*          *          *

Under the Policy, the question of identity and confusing similarity is evaluated based solely on a comparison between a complainant's word mark and the alphanumeric string constituting the domain name at issue.

The Panel further found that Respondents had no legitimate interest in the domains.  Here, the parties told conflicting stories.  Complainant,  pointing to the terms of the Dealership Agreement, claimed that it never authorized Respondents to registered the domains at issue.  Among other things, the Agreement provided that the "Magnum" mark was owned by Complainant, and contained Respondents commitment both not to claim any right therein, and to make no use of the Magnum mark except to distribute designated advertising materials.

Respondents replied that they were impliedly granted rights to use the domains at issue in discussions the parties had over the operation of a web site to promote their joint activities, and that they had registered the domains to both promote these joint activities and to prevent others from registering them.

The Panel rejected Respondents' contentions.  Relying principally on the fact that Respondents had registered fourteen domain names containing Complainant's mark, the Panel found that Respondents had no legitimate interest in the domain names in dispute.  Said the Panel:

The mere fact that Respondents registered fourteen variations on Complainant's name is telling; a single distributor is extremely unlikely to have a legitimate interest in precluding others from using numerous variants on a mark.

Finally, the Panel found that Respondents had acted in bad faith.  Here, the Panel relied on the fact that Respondents had registered fourteen domains, which evidenced an intent "to occupy the field of rational domain names for Complainant's business," the fact that Respondents registered two additional domain names after Complainant give notice of termination of the parties' Dealership Agreement, as well as the settlement offers Respondents made, discussed above.  Respondents' "offer [  ] to turn the domain names to Complainant for sums exceeding the reasonable cost of registration and maintenance [of these domains]  . . .  is classic cybersquatting."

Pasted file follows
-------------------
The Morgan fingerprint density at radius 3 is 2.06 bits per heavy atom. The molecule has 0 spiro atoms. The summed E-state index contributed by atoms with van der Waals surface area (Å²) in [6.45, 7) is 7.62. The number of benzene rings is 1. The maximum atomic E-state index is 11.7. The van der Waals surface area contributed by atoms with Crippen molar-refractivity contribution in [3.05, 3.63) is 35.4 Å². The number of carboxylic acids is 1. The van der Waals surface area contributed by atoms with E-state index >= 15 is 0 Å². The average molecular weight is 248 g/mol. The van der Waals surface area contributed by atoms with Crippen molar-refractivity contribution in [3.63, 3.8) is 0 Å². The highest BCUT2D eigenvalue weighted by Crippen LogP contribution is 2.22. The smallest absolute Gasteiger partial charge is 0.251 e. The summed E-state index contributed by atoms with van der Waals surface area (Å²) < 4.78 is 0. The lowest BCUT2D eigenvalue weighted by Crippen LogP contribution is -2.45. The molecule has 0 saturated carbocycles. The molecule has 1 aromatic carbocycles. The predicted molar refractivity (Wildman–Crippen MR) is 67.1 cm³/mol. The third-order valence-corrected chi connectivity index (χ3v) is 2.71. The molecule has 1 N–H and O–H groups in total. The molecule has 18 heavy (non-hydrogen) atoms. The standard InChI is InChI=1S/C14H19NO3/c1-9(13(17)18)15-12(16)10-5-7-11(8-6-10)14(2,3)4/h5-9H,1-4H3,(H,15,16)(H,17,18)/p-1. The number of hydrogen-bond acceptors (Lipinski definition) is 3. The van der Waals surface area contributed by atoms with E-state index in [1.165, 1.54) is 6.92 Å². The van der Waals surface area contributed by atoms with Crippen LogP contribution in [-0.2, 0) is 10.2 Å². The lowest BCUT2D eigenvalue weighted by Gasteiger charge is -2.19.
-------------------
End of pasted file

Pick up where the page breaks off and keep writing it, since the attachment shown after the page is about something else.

The Panel rejected Respondents' claims that, pursuant to U.S. Fed. Rule Evid. 408, the Panel could not consider offers made in an effort to settle the parties' dispute as evidence of bad faith.  While noting Panels had come to conflicting decisions on this point, the Panel held that the better view was to permit the consideration of such offers as evidence of bad faith.  Said the Panel:

The Panel is of the opinion that the Policy's goal of preventing cybersquatting would not be furthered by excluding evidence of a registrant's offer to sell or otherwise transfer the domain name for consideration in excess of out-of-pocket costs, even if the offer is made after the registrant is on notice of the dispute. Cybersquatters often wait until a trademark owner comes calling; they should not be able to avoid the Policy by being the second to speak.  It is true that canny complainants might attempt to entice innocent registrants into making offers they would not otherwise have made.  However, an offer to sell is of no moment if a registrant has a right or legitimate interest in the domain name at issue and so this scenario is not threatening to legitimate registrants.  Nor does an offer to sell automatically mandate a finding of bad faith; the Panel is still obligated to review the entire record to determine if bad faith exists.  But the history leading up to the adoption of the Policy suggests that an offer to sell, absent a legitimate interest and absent contrasting evidence of good faith, is so likely to be evidence of bad faith registration and use that its exclusion is likely to result in injustice.  By contrast, Rule 408 covers an enormous range of situations, and reflects a policy judgment that on average, an offer to compromise is not reliable evidence of responsibility or intent.  Moreover, parties in federal court litigations have other tools - including discovery and cross-examination - to help bring the true facts to the surface, thus making submission of settlement offers less important; UDRP Panels, in contrast, can rely only on a truncated paper record, and this Panel agrees with those that have held that Rule 408 should not operate to further limit the information available to Panels.